During the initial periods SLNet was organized on a set of 5 relays that facilitated the efficient distribution of the news articles to the membership. Individual lists at different relay sites were maintained on a central list by Suresh Kagoo. With the rapid growth of the membership the SLNet lists are now coordinated by Prasad Dharmasena with 18 separate relays placed in 5 continents of the globe. In addition a group of 25 volunteers, both academics and graduate students donate their free time to various activities of the SLNet mailing lists.
To continue the discussions that were around on SLNet, a separate forum to discuss political and other events in Sri Lanka, a USENET bulletin board named the "soc.culture-sri-lanka" was created in 1990. Today anyone with access to the Internet can participate in the lively discussions on Lankan politics that take place on this particular news group.
With the rapid growth of SLNet and the resultant linking of many Lankans of differing talents it was felt that the collective expertise of the membership could be utilized in support of various projects for Lankans. A new organization named Lanka Academic Network (LAcNet) was founded in June 1991, under the auspices of SLNet and was registered as a non-profit organization under the US tax code. Office- bearers for LAcNet are elected every year by the general membership of SLNet and at present Louiqa Raschid and Vicumpriya Perera hold the posts of President and Secretary respectively.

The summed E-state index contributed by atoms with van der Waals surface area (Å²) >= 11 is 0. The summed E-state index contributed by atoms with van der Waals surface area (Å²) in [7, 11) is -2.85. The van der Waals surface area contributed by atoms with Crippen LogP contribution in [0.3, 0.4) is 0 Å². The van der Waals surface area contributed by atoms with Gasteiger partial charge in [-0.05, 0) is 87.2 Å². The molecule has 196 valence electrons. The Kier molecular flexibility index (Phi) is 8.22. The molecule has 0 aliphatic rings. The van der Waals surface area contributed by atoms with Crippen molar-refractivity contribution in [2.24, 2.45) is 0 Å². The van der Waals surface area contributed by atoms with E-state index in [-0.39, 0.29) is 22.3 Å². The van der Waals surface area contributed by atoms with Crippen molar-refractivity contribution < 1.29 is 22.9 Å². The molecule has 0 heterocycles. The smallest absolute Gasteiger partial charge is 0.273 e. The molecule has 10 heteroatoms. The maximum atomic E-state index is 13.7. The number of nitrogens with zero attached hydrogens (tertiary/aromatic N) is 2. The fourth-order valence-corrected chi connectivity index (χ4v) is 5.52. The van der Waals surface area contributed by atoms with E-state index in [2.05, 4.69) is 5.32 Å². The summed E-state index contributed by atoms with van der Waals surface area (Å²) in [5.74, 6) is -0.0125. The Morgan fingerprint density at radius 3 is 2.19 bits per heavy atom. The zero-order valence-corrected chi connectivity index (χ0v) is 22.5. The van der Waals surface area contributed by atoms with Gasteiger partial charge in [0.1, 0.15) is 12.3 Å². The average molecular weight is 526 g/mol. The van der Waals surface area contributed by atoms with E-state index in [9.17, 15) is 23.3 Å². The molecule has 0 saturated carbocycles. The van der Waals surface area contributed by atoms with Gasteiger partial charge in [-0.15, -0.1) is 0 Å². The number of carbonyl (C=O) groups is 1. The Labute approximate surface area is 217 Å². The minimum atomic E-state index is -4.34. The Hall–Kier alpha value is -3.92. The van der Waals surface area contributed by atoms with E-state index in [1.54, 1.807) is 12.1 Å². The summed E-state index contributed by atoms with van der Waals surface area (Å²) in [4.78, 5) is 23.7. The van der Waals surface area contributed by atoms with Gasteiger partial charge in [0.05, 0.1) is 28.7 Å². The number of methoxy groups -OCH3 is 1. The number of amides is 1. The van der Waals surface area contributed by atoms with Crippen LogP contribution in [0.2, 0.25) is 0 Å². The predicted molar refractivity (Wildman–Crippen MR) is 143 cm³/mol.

The mission objectives of the LAcNet are as follows:
1. Develop worldwide electronic networks within and outside Sri Lanka.
2. Disseminate information on, and of interest to, Sri Lanka.
3. Enhance educational facilities and opportunities within and outside Sri Lanka.
LAcNet operated the telephone/modem electronic mail relay for the LEARN (Lanka Experimental and Academic Research Network) from 1991 to 1995. The funding to run this relay which cost about $600 a month, was primarily based on generous donations from the SLNet readership and some of the organizations in Lanka which were connected by E-mail. In November 1995, LEARN obtained direct Internet access through Sri Lanka Telecom (SLT), operating a 64Kbps line from its hub in Colombo, to the University of Moratuwa.